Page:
A few months ago, I was an intern at Facebook:
I had the opportunity to work over there three months in this amazing project I’m not allowed to talk. But one of the things I like and dislike the most was the process called Diff Review.
If you have work in Github on collaborating work you may know it as Pull Requests. This process is the one where you submit your code so someone from your team can check what you did, ask questions or for changes, or simply admire what beautiful code you wrote.
I love this process because it helps a lot to know what everyone is working about, at least in my case, when I didn’t know much about how things work at Facebook, but it gave clarity on what everyone was working.
On the other hand, the people that know what they’re doing in the team, they have an opportunity to check what you have done, and by this, you can improve and learn from the advice they can give you.
I love the diff review system because all of this, it helps me in a way to improve as a developer, but as a matter of fact, this wasn’t the first time I did this.
My first time was in my Facebook University internship, but we sucked at it because, in my team, everyone was too lazy to review, so we accepted everything, you can check that out if you’re curious in the repository.
A funny story of this is that we submitted our API keys, and we panicked and had to contacted GitHub support for them to remove our mistake.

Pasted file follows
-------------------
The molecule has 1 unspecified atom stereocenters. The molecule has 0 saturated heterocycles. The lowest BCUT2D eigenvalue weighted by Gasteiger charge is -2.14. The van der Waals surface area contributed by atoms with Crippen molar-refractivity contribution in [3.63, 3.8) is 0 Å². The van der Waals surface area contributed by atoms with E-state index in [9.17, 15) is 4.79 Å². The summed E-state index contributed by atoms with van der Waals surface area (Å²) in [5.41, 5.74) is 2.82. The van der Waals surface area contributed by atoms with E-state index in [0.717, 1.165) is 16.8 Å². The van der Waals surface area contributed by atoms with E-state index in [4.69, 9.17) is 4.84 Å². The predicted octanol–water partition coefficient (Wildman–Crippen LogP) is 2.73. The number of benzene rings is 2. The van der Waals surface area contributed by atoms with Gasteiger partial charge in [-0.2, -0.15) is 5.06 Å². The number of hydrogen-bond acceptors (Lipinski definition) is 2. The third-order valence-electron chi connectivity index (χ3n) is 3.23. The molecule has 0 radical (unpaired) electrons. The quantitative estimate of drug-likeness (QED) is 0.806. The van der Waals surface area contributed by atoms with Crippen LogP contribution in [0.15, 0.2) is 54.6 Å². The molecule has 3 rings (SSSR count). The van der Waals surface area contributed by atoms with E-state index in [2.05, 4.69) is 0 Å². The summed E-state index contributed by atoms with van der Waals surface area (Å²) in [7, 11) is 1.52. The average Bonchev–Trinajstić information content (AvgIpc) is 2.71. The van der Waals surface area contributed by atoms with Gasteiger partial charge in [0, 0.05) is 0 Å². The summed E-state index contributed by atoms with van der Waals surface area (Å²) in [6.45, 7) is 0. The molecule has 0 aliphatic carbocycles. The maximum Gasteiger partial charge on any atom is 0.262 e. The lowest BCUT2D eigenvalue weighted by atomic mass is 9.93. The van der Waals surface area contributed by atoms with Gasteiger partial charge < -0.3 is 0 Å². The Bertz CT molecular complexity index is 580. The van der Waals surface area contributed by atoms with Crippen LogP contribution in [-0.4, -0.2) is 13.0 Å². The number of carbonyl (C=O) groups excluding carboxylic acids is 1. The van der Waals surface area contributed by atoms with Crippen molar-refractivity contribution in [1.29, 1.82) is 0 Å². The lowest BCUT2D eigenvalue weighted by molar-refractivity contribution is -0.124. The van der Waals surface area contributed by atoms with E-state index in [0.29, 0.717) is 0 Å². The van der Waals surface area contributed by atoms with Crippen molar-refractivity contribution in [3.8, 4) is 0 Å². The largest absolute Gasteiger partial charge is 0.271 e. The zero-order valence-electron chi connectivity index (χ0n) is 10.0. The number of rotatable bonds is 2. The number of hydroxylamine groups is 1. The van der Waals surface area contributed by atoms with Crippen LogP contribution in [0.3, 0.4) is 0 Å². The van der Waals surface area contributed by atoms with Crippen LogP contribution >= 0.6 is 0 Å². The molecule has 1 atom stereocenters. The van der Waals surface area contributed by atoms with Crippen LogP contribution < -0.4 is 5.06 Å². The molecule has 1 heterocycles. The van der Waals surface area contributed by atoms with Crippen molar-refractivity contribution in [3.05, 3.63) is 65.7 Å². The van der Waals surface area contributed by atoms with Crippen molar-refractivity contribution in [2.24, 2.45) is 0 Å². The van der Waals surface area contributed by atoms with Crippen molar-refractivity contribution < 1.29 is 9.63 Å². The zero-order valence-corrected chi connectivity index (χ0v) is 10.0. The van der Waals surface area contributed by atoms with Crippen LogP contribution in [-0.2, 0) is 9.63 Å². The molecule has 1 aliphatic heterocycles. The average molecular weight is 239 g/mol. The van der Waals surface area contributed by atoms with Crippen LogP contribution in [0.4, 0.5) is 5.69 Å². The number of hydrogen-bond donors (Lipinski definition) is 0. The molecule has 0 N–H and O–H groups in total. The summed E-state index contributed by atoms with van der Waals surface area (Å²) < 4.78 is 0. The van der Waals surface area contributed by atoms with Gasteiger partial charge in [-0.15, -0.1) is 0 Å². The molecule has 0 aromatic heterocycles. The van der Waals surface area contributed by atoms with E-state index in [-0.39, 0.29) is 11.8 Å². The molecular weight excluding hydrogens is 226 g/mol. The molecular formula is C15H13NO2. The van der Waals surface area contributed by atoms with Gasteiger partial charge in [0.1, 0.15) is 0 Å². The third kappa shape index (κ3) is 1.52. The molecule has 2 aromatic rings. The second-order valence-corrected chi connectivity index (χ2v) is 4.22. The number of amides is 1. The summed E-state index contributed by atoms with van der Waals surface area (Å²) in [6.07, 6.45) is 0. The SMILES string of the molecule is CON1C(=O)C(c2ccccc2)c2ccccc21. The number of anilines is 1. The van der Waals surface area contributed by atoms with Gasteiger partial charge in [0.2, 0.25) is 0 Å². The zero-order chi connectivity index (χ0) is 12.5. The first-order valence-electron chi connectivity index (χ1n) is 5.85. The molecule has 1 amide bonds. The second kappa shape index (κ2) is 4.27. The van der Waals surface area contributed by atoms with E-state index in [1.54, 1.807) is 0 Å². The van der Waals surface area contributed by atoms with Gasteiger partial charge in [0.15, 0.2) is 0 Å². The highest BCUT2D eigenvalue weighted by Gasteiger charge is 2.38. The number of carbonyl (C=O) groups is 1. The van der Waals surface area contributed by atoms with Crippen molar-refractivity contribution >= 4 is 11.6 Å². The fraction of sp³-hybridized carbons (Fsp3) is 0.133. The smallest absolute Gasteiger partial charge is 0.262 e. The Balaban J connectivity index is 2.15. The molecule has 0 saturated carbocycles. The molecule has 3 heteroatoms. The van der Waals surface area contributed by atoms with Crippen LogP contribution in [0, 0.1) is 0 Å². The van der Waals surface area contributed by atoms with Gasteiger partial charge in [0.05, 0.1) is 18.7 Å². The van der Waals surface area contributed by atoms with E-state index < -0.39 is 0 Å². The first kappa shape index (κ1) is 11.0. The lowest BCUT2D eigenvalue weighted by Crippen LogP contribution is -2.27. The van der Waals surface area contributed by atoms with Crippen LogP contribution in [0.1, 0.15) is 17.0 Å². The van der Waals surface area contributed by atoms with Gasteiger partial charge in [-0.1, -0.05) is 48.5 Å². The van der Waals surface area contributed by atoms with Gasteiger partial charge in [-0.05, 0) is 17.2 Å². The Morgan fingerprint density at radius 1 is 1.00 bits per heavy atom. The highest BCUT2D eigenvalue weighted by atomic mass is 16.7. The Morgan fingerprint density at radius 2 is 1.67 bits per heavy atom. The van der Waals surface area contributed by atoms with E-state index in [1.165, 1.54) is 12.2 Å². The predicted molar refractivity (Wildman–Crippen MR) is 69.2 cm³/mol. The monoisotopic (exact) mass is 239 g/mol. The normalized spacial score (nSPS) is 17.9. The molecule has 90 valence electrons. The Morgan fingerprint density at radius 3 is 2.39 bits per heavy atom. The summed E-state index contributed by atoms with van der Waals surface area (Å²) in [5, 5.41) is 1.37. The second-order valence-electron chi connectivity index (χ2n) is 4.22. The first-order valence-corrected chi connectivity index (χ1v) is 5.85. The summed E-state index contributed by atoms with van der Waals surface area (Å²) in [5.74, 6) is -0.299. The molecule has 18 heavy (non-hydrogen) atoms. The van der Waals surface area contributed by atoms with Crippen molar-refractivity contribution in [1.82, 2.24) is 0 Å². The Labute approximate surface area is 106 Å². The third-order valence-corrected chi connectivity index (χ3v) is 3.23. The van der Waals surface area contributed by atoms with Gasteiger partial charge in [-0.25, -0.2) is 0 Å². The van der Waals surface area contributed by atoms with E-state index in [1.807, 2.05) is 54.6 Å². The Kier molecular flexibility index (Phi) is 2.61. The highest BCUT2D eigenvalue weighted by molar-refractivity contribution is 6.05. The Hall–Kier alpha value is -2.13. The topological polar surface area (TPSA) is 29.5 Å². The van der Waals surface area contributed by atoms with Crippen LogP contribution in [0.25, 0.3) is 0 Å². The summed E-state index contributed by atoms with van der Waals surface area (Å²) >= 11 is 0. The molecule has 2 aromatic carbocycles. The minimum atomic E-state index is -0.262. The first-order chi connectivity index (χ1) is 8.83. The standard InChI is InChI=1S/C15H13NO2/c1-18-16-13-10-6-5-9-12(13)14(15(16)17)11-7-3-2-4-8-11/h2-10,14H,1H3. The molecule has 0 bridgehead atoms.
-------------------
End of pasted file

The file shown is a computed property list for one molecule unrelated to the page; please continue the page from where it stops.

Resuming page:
These mistakes were one of the reasons I enjoy the review process well implemented, but I hate when no one wants to review your code. This is the opposite of just accepting it without at least looking at the changes.
What I did had a lot of mathematics, and my team though they didn’t have enough knowledge to check the math, so they avoided it, this was a bad praxis because of that block my progress a lot of times. Another fun fact (and somehow sad), on my last day there was one commit pending for review, it blocked all my other commits, I finished my internship and didn’t push it to the codebase even after they review it, because there was a bug in the platform.
In general, the process of code review in teams, well-implemented, is excellent and has its pros, but if the team doesn’t commit to scheduling some time to work on code reviewing then the process is useless.